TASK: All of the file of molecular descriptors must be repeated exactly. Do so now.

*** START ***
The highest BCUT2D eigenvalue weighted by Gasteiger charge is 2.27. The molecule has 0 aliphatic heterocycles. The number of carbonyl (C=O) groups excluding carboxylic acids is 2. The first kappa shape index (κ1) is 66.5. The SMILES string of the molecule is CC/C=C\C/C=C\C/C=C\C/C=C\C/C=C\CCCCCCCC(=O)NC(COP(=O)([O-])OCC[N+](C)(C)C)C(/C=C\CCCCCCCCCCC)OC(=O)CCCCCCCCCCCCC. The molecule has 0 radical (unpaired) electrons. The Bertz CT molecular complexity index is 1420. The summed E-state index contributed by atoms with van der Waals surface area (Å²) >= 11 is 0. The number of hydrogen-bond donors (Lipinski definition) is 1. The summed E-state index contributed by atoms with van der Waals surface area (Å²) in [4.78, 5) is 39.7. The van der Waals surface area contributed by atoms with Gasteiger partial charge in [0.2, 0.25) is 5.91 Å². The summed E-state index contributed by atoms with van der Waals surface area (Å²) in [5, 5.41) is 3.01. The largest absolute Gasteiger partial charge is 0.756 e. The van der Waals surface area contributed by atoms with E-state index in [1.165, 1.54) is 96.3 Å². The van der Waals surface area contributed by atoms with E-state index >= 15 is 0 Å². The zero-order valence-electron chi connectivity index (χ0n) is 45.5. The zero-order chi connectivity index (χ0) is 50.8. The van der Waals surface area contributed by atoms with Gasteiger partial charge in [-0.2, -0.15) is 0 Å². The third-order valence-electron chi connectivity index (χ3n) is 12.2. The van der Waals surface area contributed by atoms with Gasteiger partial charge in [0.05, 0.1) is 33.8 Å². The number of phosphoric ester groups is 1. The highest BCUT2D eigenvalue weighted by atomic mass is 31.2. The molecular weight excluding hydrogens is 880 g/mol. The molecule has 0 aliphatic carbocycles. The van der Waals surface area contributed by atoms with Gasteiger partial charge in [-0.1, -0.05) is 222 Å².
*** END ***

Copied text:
The highest BCUT2D eigenvalue weighted by Gasteiger charge is 2.27. The molecule has 0 aliphatic heterocycles. The number of carbonyl (C=O) groups excluding carboxylic acids is 2. The first kappa shape index (κ1) is 66.5. The SMILES string of the molecule is CC/C=C\C/C=C\C/C=C\C/C=C\C/C=C\CCCCCCCC(=O)NC(COP(=O)([O-])OCC[N+](C)(C)C)C(/C=C\CCCCCCCCCCC)OC(=O)CCCCCCCCCCCCC. The molecule has 0 radical (unpaired) electrons. The Bertz CT molecular complexity index is 1420. The summed E-state index contributed by atoms with van der Waals surface area (Å²) >= 11 is 0. The number of hydrogen-bond donors (Lipinski definition) is 1. The summed E-state index contributed by atoms with van der Waals surface area (Å²) in [4.78, 5) is 39.7. The van der Waals surface area contributed by atoms with Gasteiger partial charge in [0.2, 0.25) is 5.91 Å². The summed E-state index contributed by atoms with van der Waals surface area (Å²) in [5, 5.41) is 3.01. The largest absolute Gasteiger partial charge is 0.756 e. The van der Waals surface area contributed by atoms with E-state index in [1.165, 1.54) is 96.3 Å². The van der Waals surface area contributed by atoms with E-state index >= 15 is 0 Å². The zero-order valence-electron chi connectivity index (χ0n) is 45.5. The zero-order chi connectivity index (χ0) is 50.8. The van der Waals surface area contributed by atoms with Gasteiger partial charge in [-0.2, -0.15) is 0 Å². The third-order valence-electron chi connectivity index (χ3n) is 12.2. The van der Waals surface area contributed by atoms with Gasteiger partial charge in [0.05, 0.1) is 33.8 Å². The number of phosphoric ester groups is 1. The highest BCUT2D eigenvalue weighted by atomic mass is 31.2. The molecular weight excluding hydrogens is 880 g/mol. The molecule has 0 aliphatic carbocycles. The van der Waals surface area contributed by atoms with Gasteiger partial charge in [-0.1, -0.05) is 222 Å².